Cecily Brown - The Whitworth

Cecily Brown- The Whitworth, Manchester - 17 Nov -15th March

http://www.whitworth.manchester.ac.uk/whats-on/exhibitions/currentexhibitions/cecilybrown/

 

The current situations regarding hostile climates and causing people to become migrants, is one we are all familiar with. An abundant of these stories being brushed aside and becoming the norm, are we now becoming complacent? lacking care for these human beings who are literally escaping death. Cecily Brown's simple artworks capture the raw energy of 'Wrecked ships and their passengers' - the events modern refugees have to endure, life threatening boat journeys on unpredictable waters.
Re-working classic sources such as prints by William Hogarth, Brown's small studies rehears the original source, exploring composition both as a whole impression and concentrating on fragments, drawing attraction to particular harrowing details. By doing this Brown is looking for the attention of both the viewer and artist. The rawness of these pieces were the most striking, bold charcoal lines cutting through washes of colour. Bodies intertwining and becoming one form presents a feeling of isolation and loss. The collection of pieces brings you facepalming the current events, similarly like the paintings Brown was inspired by; Hogarth, Delacroix and most notably 'The raft of Medusa' by Théodore Géricault, as seen here in a sketch for this particular old master painting, a noticeable likeness of minimal contact with the paper:  

Géricault's Study for "The Raft of the Medusa", pen and brown ink, 17.6 cm × 24.5 cm, Musee des Beaux-ArtsLille, France

The exhibit on a whole is an emotional venture, but one I was glad to be led through. It created another avenue for awareness of these topics in an eloquent manner, the pieces are beautifully composed and have a magnitude of power. Its an exhibit that will linger long after you have left. 

Barbara Brown - The Whitworth

17th- 11th March 2018 - The Whitworth Manchester

http://www.whitworth.manchester.ac.uk/whats-on/exhibitions/currentexhibitions/barbarabrown/

 

 

Navys, Oranges, Mustard and gray scale; its easy to see which period these fabrics originate from. With there curves, three dimensional quality and intricate designs the term golden girl of Heal's fabrics is well earned. Barbara Brown's first solo exhibit of her fabric designs from the 1960-70s present these lavish designs in full glory. Some prints remind me of almost lino-cut styles, exploring overlapping elements and mark making, while others are bold with there geometric features and sharp colours. The thing that I loved from this exhibit is the uplifting and playful quality which washes over you, the feeling of wanting to touch the fabrics and their shapes, a sense of interactivity with the designs brings you back to the period these were created from. From a far its almost like they are paintings, reminding me of Bridget Riley's energetic works.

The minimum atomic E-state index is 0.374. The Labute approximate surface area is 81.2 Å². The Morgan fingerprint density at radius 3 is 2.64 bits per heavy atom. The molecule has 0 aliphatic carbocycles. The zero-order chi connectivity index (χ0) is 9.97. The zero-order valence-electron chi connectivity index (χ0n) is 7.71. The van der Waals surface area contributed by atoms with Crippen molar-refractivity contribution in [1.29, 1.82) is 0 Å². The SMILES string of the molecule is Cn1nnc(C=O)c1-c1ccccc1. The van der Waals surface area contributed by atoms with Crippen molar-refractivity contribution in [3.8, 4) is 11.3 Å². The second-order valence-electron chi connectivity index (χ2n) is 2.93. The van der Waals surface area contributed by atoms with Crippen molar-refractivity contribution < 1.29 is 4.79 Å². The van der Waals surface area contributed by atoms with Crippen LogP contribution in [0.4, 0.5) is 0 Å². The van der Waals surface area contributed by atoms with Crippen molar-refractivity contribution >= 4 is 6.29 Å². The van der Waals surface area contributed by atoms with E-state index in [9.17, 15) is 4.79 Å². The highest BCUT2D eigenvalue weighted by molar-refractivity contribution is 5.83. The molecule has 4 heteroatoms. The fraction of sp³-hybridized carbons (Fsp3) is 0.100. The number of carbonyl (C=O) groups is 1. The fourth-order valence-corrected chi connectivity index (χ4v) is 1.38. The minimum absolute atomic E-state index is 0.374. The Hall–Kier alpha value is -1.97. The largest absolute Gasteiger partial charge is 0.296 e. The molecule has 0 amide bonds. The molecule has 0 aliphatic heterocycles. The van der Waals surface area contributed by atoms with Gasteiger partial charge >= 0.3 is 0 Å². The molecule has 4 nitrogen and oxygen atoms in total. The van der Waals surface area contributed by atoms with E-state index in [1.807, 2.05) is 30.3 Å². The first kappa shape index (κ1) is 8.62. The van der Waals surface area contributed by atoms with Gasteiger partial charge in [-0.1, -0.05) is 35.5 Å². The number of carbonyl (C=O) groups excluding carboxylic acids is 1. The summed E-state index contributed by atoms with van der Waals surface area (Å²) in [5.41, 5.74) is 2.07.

John Stezaker - The Whitworth

1 December - June 2018, The Whitworth Gallery Manchester

http://www.whitworth.manchester.ac.uk/whatson/exhibitions/upcomingexhibitions/johnstezaker/

 

For me John Stezaker is less of a collage artist and more of a photographer. His eye with composition, limited colour pallet and tonal qualities presents a re-imagined scene, using the same knowledge a photographer would encompass while looking through a lens. Collage for me is an art form that collates an array of ephemera to portray an instinctual emotion and almost be treated like oil on a canvas. Stezaker to me is almost presenting reality, the seamless sliced photographs blend together forming a realised image. During my time studying photography Stezaker was an initial influence for me, and led the way for my early explorations into collage art. Having an awareness of line continuation, perspective, and how we look at the works. The current exhibit at the Whitworth showcases 22 pieces, presenting a range of his slicing, mirroring and overlaying techniques. Stezaker towards his work says that his life as an artist finding, or rather being found by, these photographs, their life in waiting has become anticipatory. This line for me is incredibly true to how I work. The collages that I produce are created from materials that find me, the process is organic, I image Stezaker to instantly envision the finalised piece when he gains the right photograph. While walking around the space, there is an instinctual presence with in his pieces, they collaborate together forming an exploration into moods, scene creation and a love for the photographs he is re-envisioning.